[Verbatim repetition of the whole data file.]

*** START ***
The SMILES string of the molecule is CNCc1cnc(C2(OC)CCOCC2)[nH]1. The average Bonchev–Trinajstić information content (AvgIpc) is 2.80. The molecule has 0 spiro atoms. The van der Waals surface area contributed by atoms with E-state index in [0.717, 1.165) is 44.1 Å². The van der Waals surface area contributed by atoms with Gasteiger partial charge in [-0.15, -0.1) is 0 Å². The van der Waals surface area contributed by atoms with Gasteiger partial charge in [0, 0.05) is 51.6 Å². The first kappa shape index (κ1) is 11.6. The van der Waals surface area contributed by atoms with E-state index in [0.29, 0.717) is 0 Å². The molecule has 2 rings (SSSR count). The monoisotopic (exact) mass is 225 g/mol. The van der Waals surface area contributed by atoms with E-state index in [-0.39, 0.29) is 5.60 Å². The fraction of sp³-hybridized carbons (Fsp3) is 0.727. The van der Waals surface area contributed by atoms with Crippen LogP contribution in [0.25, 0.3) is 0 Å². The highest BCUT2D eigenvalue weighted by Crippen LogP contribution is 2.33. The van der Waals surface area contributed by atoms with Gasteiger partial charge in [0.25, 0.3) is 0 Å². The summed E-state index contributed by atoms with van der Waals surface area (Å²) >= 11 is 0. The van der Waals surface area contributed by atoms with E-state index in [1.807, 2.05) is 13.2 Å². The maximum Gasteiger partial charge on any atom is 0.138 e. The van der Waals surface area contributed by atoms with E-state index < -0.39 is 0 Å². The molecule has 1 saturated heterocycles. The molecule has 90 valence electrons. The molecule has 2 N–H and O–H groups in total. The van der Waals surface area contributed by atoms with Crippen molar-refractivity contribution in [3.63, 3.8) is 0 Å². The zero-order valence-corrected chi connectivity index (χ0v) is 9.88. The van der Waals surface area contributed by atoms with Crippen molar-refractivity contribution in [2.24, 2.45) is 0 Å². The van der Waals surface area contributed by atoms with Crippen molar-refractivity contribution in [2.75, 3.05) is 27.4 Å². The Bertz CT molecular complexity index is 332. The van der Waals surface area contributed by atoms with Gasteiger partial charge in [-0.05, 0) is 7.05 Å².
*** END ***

The SMILES string of the molecule is CNCc1cnc(C2(OC)CCOCC2)[nH]1. The average Bonchev–Trinajstić information content (AvgIpc) is 2.80. The molecule has 0 spiro atoms. The van der Waals surface area contributed by atoms with E-state index in [0.717, 1.165) is 44.1 Å². The van der Waals surface area contributed by atoms with Gasteiger partial charge in [-0.15, -0.1) is 0 Å². The van der Waals surface area contributed by atoms with Gasteiger partial charge in [0, 0.05) is 51.6 Å². The first kappa shape index (κ1) is 11.6. The van der Waals surface area contributed by atoms with E-state index in [0.29, 0.717) is 0 Å². The molecule has 2 rings (SSSR count). The monoisotopic (exact) mass is 225 g/mol. The van der Waals surface area contributed by atoms with E-state index in [-0.39, 0.29) is 5.60 Å². The fraction of sp³-hybridized carbons (Fsp3) is 0.727. The van der Waals surface area contributed by atoms with Crippen LogP contribution in [0.25, 0.3) is 0 Å². The highest BCUT2D eigenvalue weighted by Crippen LogP contribution is 2.33. The van der Waals surface area contributed by atoms with Gasteiger partial charge in [0.25, 0.3) is 0 Å². The summed E-state index contributed by atoms with van der Waals surface area (Å²) >= 11 is 0. The van der Waals surface area contributed by atoms with E-state index in [1.807, 2.05) is 13.2 Å². The maximum Gasteiger partial charge on any atom is 0.138 e. The van der Waals surface area contributed by atoms with E-state index < -0.39 is 0 Å². The molecule has 1 saturated heterocycles. The molecule has 90 valence electrons. The molecule has 2 N–H and O–H groups in total. The van der Waals surface area contributed by atoms with Crippen molar-refractivity contribution in [3.63, 3.8) is 0 Å². The zero-order valence-corrected chi connectivity index (χ0v) is 9.88. The van der Waals surface area contributed by atoms with Crippen molar-refractivity contribution in [2.24, 2.45) is 0 Å². The van der Waals surface area contributed by atoms with Crippen molar-refractivity contribution in [2.75, 3.05) is 27.4 Å². The Bertz CT molecular complexity index is 332. The van der Waals surface area contributed by atoms with Gasteiger partial charge in [-0.05, 0) is 7.05 Å².